“It’s kind of inherently a failed approach at making schools more entertaining,” he said.
Investing in Clickers
The Manassas district chose the eInstruction system in a selection process conducted by the district’s supervisor of instructional technology, William Waller, stemming from research that Patti Shaw, the instructional-technology training specialist at Metz Middle School, conducted as part of a graduate course.
“If people have good ideas, I try to get them into the classroom,” Mr. Waller said.
The district had no budget for clickers, so it poured its federal grants for educational technology under the No Child Left Behind Act—totaling about $50,000 over three years—into purchasing some 30 clicker systems and training teachers.
The price for a single 24-clicker system, including the infrared receiving station and a license for the software, is about $1,500. Metz has six of their eight clicker systems on carts equipped with a laptop and an overhead projector.
District officials initially focused on providing clickers for grades 3, 5, and 8, because they were the initial target years for the Standards of Learning assessments. Now Mr. Waller is getting clicker units for all grades, including high school.
For the next couple of weeks, because of preparation for the state tests, the 8th grade gets first dibs on every clicker at Metz, Ms. Shaw noted. She added that, even after using them for three years, students haven’t lost their enthusiasm for the devices. “By 8th grade, they’re still enjoying it,” she said.
Teachers’ comfort level with the clickers depends largely on training.
Douglas E. Pennekamp, a Houston, Texas-based consultant who does training for eInstruction, was at the Manassas district office recently, giving 14 teachers a hands-on seminar on how to use the clickers for various classroom activities. The former science teacher showed them how to whip up quick quizzes with the software, if their preparation time is limited.
The district’s own technology trainers do their part before, and after, the all-day session. For example, Sandra Mozingo, the instructional-technology training specialist for Manassas’ elementary schools, convinces teachers that clickers are worthwhile by taking over a teacher’s classroom and using them to run a lesson, allowing the teacher to observe.
After the teachers complete their training, Ms. Mozingo stays in close touch. “Sometimes,” she said, “they get back in their class and ask: ‘How do you start this thing?’ ”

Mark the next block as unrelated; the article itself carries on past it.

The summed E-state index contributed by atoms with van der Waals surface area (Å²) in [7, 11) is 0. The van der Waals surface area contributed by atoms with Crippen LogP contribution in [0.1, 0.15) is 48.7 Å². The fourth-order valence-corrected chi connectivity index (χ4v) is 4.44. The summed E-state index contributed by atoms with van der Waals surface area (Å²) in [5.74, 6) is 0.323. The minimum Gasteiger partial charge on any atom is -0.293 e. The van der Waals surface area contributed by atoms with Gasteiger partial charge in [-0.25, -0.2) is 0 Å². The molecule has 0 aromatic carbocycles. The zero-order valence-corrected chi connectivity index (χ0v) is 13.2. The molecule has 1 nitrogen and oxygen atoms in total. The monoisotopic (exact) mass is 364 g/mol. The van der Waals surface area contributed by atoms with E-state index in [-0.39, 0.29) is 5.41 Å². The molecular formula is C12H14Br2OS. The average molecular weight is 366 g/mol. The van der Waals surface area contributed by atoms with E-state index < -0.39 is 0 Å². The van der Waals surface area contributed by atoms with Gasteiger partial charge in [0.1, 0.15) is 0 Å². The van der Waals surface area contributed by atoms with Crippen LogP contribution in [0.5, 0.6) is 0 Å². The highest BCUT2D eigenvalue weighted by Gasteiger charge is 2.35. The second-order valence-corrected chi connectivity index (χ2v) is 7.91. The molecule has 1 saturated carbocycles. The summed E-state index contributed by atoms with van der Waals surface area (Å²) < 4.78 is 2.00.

Targeting the state assessments took an additional, time-consuming step: Several staff members typed every one of the hundreds of released SOL test items into the database that works with the clicker system.
But with that task accomplished, teachers can easily select questions for classroom drills, and reorganize items and serve them up in different ways.
One popular format, which Mr. Pennekamp demonstrated, is a game similar to “Jeopardy!” included as part of the software, which groups questions into topical categories with varying point values.
Mr. McCreary, the English teacher, says that even though he was just recently trained on the system and regards himself as a beginner, he can prepare enough questions for a full classroom lesson in five or 10 minutes. “If it took half an hour, I wouldn’t use it that often,” he said.
A few doors down from Mr. McCreary’s class, teacher Mickey Archer’s science class was using the “Jeopardy!”-style game. A student’s number, chosen at random, was projected onto the classroom’s whiteboard. The selected student then chose the category and point value of the next question. Another student, who was tending the laptop and the digital projector, read the question aloud: “What causes dew?”
After all students had chosen among the options—condensation, evaporation, transpiration, and precipitation—a green check appeared by the correct choice. The screen also showed the distribution of answers among all the options.
In another classroom nearby, math teacher Emily Bailey was projecting math problems released from the state tests on the whiteboard. After her 20 students clicked in their answers, she identified the test-taking strategies that could improve their odds of choosing correctly.
Vol. 24, Issue 36, Page 8